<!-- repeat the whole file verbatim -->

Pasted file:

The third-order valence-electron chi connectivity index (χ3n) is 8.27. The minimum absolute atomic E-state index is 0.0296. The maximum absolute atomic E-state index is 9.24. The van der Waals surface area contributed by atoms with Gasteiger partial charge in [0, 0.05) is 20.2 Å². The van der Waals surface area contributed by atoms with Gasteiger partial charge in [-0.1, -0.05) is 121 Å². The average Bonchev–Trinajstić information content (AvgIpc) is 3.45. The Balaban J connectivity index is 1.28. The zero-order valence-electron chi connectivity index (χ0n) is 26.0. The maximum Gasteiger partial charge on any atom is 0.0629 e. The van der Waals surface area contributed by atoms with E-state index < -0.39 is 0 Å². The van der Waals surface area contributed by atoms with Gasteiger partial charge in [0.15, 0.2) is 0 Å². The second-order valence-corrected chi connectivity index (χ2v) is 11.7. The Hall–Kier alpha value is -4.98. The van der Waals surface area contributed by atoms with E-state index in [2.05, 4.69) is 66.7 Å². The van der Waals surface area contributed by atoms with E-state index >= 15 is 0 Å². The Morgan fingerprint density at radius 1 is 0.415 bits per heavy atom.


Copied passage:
The third-order valence-electron chi connectivity index (χ3n) is 8.27. The minimum absolute atomic E-state index is 0.0296. The maximum absolute atomic E-state index is 9.24. The van der Waals surface area contributed by atoms with Gasteiger partial charge in [0, 0.05) is 20.2 Å². The van der Waals surface area contributed by atoms with Gasteiger partial charge in [-0.1, -0.05) is 121 Å². The average Bonchev–Trinajstić information content (AvgIpc) is 3.45. The Balaban J connectivity index is 1.28. The zero-order valence-electron chi connectivity index (χ0n) is 26.0. The maximum Gasteiger partial charge on any atom is 0.0629 e. The van der Waals surface area contributed by atoms with E-state index < -0.39 is 0 Å². The van der Waals surface area contributed by atoms with Gasteiger partial charge in [0.15, 0.2) is 0 Å². The second-order valence-corrected chi connectivity index (χ2v) is 11.7. The Hall–Kier alpha value is -4.98. The van der Waals surface area contributed by atoms with E-state index in [2.05, 4.69) is 66.7 Å². The van der Waals surface area contributed by atoms with E-state index >= 15 is 0 Å². The Morgan fingerprint density at radius 1 is 0.415 bits per heavy atom.